Radiation damages the DNA in the cell nucleus, thereby inducing cell death. In cancer treatment there is an important need for targeted therapies that selectively kill residual and metastatic cancer cells, that escaped from conventional treatment options. Targeted radionuclide therapy (TRNT) is based on the specific delivery of cytotoxic radiation to cancer cells. Essential for efficient TRNT is the use of (1) vehicles that can deliver these radionuclides specifically to cancer cells and (2) radionuclides that are able to deliver a lot of energy within their close surrounding. The “theranostic” approach aims to integrate the diagnostic testing for the presence of a molecular target into TRNT, where it allows the prediction of successful TRNT and therefore improves treatment. Additional advantages are the improved prediction of the dose needed to treat, and the ability to monitor therapy responses. Nanobodies (nbs) could give a solution to the limitations of today’s clinically applied TRNT. These antigen-binding fragments, derived from heavy-chain-antibodies of camelidae, are the smallest antibody-derived fragments and have superior characteristics compared to classical mAbs and their derived fragments. The aim of the current proposal focuses on the optimization and validation of a generic nb-based theranostic platform for the treatment of cancer. Moreover, it will address several fundamental questions, essential for the clinical translation of nb-based theranostics.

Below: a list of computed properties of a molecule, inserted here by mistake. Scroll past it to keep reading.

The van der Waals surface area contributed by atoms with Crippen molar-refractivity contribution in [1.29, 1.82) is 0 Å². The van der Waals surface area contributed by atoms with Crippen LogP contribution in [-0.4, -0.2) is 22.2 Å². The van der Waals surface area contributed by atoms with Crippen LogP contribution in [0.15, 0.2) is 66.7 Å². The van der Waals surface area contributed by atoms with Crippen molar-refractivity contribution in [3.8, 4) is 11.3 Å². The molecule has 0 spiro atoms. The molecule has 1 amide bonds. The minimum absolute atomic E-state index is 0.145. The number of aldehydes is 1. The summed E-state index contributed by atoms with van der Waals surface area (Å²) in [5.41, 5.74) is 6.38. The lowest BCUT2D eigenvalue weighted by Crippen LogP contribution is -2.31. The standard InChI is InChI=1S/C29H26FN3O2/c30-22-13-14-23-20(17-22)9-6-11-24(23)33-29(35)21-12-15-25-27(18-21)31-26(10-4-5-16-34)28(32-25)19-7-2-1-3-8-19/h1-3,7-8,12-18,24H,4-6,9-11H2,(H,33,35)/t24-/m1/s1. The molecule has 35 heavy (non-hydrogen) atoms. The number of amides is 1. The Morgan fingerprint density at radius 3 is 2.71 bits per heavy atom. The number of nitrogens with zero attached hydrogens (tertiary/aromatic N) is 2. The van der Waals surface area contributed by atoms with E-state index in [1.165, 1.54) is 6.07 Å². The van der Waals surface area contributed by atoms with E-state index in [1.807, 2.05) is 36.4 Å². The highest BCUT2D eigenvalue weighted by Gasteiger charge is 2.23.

Effective start/end date1/10/1530/09/21

    Research areas

  • cancer therapy

    Flemish discipline codes

  • Diagnostic radiology

ID: 26490899